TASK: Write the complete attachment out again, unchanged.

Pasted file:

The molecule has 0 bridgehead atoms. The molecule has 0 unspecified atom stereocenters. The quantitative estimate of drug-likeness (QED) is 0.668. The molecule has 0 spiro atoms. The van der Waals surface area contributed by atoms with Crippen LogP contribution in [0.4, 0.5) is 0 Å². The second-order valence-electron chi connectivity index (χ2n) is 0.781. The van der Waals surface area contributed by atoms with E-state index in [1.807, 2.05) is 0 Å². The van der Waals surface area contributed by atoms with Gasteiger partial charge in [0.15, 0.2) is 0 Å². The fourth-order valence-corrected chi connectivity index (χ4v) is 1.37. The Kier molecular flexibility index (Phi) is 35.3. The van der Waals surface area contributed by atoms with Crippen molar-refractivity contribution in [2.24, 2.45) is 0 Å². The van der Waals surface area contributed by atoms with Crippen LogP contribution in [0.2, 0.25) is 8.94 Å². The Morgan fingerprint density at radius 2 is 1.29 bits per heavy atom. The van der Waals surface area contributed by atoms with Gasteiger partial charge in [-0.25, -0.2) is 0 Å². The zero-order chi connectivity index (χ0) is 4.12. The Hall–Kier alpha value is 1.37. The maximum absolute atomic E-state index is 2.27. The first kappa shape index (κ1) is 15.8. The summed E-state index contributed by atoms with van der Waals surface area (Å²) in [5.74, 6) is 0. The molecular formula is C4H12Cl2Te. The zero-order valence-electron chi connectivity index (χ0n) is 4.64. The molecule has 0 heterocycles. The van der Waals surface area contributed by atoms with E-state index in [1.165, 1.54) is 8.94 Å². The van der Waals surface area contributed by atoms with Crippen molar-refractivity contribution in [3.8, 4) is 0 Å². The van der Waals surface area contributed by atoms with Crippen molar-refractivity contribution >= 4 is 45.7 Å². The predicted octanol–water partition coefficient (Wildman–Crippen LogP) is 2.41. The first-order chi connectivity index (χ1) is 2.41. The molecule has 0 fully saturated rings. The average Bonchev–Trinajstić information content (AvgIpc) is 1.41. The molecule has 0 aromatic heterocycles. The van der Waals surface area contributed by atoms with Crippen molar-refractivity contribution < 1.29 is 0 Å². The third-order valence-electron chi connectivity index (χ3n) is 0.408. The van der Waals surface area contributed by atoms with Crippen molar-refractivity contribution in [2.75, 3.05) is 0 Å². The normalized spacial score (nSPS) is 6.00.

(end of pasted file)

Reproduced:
The molecule has 0 bridgehead atoms. The molecule has 0 unspecified atom stereocenters. The quantitative estimate of drug-likeness (QED) is 0.668. The molecule has 0 spiro atoms. The van der Waals surface area contributed by atoms with Crippen LogP contribution in [0.4, 0.5) is 0 Å². The second-order valence-electron chi connectivity index (χ2n) is 0.781. The van der Waals surface area contributed by atoms with E-state index in [1.807, 2.05) is 0 Å². The van der Waals surface area contributed by atoms with Gasteiger partial charge in [0.15, 0.2) is 0 Å². The fourth-order valence-corrected chi connectivity index (χ4v) is 1.37. The Kier molecular flexibility index (Phi) is 35.3. The van der Waals surface area contributed by atoms with Crippen molar-refractivity contribution in [2.24, 2.45) is 0 Å². The van der Waals surface area contributed by atoms with Crippen LogP contribution in [0.2, 0.25) is 8.94 Å². The Morgan fingerprint density at radius 2 is 1.29 bits per heavy atom. The van der Waals surface area contributed by atoms with Gasteiger partial charge in [-0.25, -0.2) is 0 Å². The zero-order chi connectivity index (χ0) is 4.12. The Hall–Kier alpha value is 1.37. The maximum absolute atomic E-state index is 2.27. The first kappa shape index (κ1) is 15.8. The summed E-state index contributed by atoms with van der Waals surface area (Å²) in [5.74, 6) is 0. The molecular formula is C4H12Cl2Te. The zero-order valence-electron chi connectivity index (χ0n) is 4.64. The molecule has 0 heterocycles. The van der Waals surface area contributed by atoms with E-state index in [1.165, 1.54) is 8.94 Å². The van der Waals surface area contributed by atoms with Crippen molar-refractivity contribution in [3.8, 4) is 0 Å². The van der Waals surface area contributed by atoms with Crippen molar-refractivity contribution >= 4 is 45.7 Å². The predicted octanol–water partition coefficient (Wildman–Crippen LogP) is 2.41. The first-order chi connectivity index (χ1) is 2.41. The molecule has 0 fully saturated rings. The average Bonchev–Trinajstić information content (AvgIpc) is 1.41. The molecule has 0 aromatic heterocycles. The van der Waals surface area contributed by atoms with Crippen molar-refractivity contribution < 1.29 is 0 Å². The third-order valence-electron chi connectivity index (χ3n) is 0.408. The van der Waals surface area contributed by atoms with Crippen molar-refractivity contribution in [2.75, 3.05) is 0 Å². The normalized spacial score (nSPS) is 6.00.